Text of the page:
Jennifer MacCurrach wanted to do something different.
MacCurrach, the executive director of The First Tee of Greater Austin, a nonprofit that promotes golf as a way to build character in kids from elementary school to high school, was looking for a creative fundraiser for the nonprofit.
The easy choice would have been a 100-hole golf marathon, but “everyone does a golf marathon every year, so I wanted to think of something a little outside the box,” MacCurrach said.
After some online research and flipping through the Guinness Book of World Records, MacCurrach committed to attempting to break the world record for “Most Golf Holes Played By a Fourball in 24 Hours in a Cart,” recruiting three Austin-area golf professionals to try to play 235 holes from 6 a.m. Monday to 6 a.m. Tuesday at Lakeway Country Club’s Live Oak golf course.
The record that the quartet attempted to break: 234 holes played, set by a group of friends in 2008 in Ontario, Canada.
The foursome — MacCurrach; Bryan Benner, assistant golf professional at UT Golf Club; Aaron Chilek, director of golf at The Hills Country Club; and Mike Sizemore, club director at Barton Creek Country Club — embarked on their record-breaking journey Monday at 6:15 a.m.
At press time, the group was exactly 18 holes away from the record, but planned to continue play longer into the night.
The group planned to play through the night with the use of glow-in-the-dark balls, lights on the front of their golf carts, glow sticks lining the course and flashlights.
The group was allowed to break to go to the restroom, but the clock did not stop for them. Each participant had lunchboxes with enough food and drink for the day (MacCurrach planned on eating between 6,000 and 7,000 calories) and had six 10-minute breaks, mostly used to lie down and stretch aching backs.
Sizemore, who recently moved to Austin from Palm Beach Gardens, Fla., said he was originally intrigued by the idea of breaking the record because he was looking to get involved in the Austin golf community.
“I started right off the bat, feeling that sense of community and that sense of home. With that, I immediately reached out to Jennifer,” Sizemore said. “I feel like I’m going to be here for a long time and I want to get involved with the kids and the community.”
Setting a world record is no simple feat, especially considering that the cost of having a Guinness representative witness the attempt in person would have cost The First Tee $7,500. So they had to get creative.
Throughout the day and night, a group of 40 volunteers took turns driving the players around, acting as caddies and filming the group on GoPro cameras with rechargeable batteries. There was a shift log-in sheet that volunteers had to sign, and a PGA rules official had to check in on the group to ensure they played within the proper rules of the game, i.e. minimal practice swings.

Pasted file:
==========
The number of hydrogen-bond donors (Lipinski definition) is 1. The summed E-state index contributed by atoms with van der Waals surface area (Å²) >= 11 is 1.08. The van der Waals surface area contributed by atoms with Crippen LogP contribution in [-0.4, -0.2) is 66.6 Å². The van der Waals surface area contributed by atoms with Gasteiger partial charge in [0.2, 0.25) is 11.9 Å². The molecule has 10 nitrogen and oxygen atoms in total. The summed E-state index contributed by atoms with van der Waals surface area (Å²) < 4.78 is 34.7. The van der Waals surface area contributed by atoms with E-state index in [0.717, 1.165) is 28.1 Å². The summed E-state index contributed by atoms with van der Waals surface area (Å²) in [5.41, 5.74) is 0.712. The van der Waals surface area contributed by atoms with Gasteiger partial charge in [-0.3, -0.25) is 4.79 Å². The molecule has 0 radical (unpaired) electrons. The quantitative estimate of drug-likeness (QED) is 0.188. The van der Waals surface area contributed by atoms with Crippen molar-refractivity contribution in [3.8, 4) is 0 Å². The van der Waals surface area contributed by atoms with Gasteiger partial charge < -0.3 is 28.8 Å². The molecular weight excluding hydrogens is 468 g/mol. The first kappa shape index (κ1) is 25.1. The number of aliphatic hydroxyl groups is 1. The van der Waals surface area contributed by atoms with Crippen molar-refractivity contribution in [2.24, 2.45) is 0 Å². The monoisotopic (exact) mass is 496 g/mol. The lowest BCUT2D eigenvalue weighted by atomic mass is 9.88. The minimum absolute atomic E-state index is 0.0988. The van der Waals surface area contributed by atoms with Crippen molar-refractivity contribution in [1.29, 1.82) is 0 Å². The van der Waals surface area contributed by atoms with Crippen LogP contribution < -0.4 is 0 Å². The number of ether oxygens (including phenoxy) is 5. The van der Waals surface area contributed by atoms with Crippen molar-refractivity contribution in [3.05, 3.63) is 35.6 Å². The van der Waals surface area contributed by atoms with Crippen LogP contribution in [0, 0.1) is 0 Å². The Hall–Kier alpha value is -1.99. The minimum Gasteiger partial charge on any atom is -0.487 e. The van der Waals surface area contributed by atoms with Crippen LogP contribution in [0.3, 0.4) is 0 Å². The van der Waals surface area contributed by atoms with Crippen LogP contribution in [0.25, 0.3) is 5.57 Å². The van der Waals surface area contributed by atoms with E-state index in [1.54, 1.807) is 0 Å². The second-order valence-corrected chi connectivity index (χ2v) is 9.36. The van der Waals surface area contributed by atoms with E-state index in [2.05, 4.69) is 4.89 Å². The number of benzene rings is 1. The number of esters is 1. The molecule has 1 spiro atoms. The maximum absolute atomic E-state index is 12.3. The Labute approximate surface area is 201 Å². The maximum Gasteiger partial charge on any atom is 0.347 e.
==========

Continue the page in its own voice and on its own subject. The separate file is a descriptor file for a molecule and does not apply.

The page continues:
A combination of the video footage, scorecards and testimonies from volunteers and rules officials would then be sent to Guinness for approval.
The goal of the fundraiser is $23,500. MacCurrach said that she did not have an estimate of how much had been raised, but that she had received “a lot of tweets, emails and texts” from supporters saying they would donate.
But, “a lot of people are waiting to see if we’re actually going to do this,” MacCurrach said. “Once we get into it, we’ll be able to raise a little bit more money.”
Prior to the start of the event, supporters were encouraged to pledge $5 for every birdie and $10 for every eagle, along with $1 for every hole played. Through the first six holes of the first round, Chilek had birdied every hole and Benner shot for eagle on the fifth.
Speed was the name of the game for these golfers, and after a practice round in which they completed a round of golf — all 18 holes, tee to green — in 95 minutes, Monday morning they upped the ante.
The first round came and went in 65 minutes. The second in 67.
By 10:30 a.m. Monday, the foursome had completed four rounds, but had started to slow down as the day warmed up. While challenging, the pros kept in mind that they were attempting this to raise money.
“I think it makes it easier that you’re doing it for someone else,” Benner said. “If we were just doing it for ourselves, I don’t think any of us would be here. It’s more of a drive to get it done for the charity for sure.”
The only spectator that joined the group at 6:15 a.m. for Monday’s first round was 13-year-old Lakeway resident Reid Powell, a knowledgeable golfer who frequents the Live Oak course as many as three times a week, he said.
“I think they’re going to break it,” Powell said. “They’re all really good golfers and are very serious about it.”
There are more than 80 world records associated with golf, as recognized by Guinness. Some of them include:
- Farthest golf shot caught in a moving car (820 feet, 2.5 inches)
- Most rounds of golf played in different countries – in one day (7)
- Most golf balls picked up with feet in one minute (9)
- Most holes of golf played in a year (11,000)
- Oldest male golfer to score his age (103)
- Lowest golf score in 18 holes using one club (70, 6-iron)
Source: Guinness Book of World Records
DID THEY DO IT?
Was Monday’s foursome of Bryan Benner, Aaron Chilek, Mike Sizemore and Jennifer MacCurrach able to break the five-year-old world record of 234 holes of golf completed in one day? They planned to play by flashlight, golf cart headlight and glow sticks at The Hills overnight to do it.
Go to statesman.com Tuesday morning to find out if they broke the record.